This study examined the potential reasons of role stress for correctional staff.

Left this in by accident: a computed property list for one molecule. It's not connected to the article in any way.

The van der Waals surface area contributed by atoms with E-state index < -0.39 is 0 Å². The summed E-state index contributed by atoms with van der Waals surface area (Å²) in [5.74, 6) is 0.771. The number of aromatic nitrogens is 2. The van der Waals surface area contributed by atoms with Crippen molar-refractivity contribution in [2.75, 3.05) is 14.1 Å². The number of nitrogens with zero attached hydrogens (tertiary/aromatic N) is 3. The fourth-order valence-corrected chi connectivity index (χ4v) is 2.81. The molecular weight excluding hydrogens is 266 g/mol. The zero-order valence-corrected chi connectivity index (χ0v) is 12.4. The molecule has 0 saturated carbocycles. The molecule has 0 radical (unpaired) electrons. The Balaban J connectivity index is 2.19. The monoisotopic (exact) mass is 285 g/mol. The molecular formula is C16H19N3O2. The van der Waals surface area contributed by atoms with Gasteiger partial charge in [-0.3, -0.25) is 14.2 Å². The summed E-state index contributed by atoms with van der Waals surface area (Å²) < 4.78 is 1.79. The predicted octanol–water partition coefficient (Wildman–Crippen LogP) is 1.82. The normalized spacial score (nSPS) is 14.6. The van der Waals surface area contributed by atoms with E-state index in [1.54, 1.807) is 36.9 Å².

Results show that input into decisionmaking, supervision, formalization, integration, and instrumental communication all had statistically significant negative effects on role stress. Job performance feedback had a non-significant effect. Allowing staff input into decisionmaking helps reduce role stress for correctional employees. The measure of supervision also had an inverse relationship with role stress; employees who perceive their supervisors are being accessible, fair, and encouraging are less likely to report role stress. Formalization appears to be important in helping reduce role stress for correctional staff because it provides guidance to people on what needs to be done and how it is to be done. Integration was not only found to have a negative relationship with role stress, but it had the largest effect of all the studies included in the analysis; creating integration among different work groups leads to decreased role stress reported by employees. Instrumental communication was found to also have an inverse impact on role stress in this study; instrumental communication in all likelihood leads to a better understanding by the employee of what is to be done and how it is to be done. Job performance feedback has been observed to have a positive relationship with organizational commitment. Finally, of the seven personal characteristics, only position and tenure had statistically significant associations with role stress. Data were collected from 272 employees from a midwestern high security State-run prison. Tables, note, and references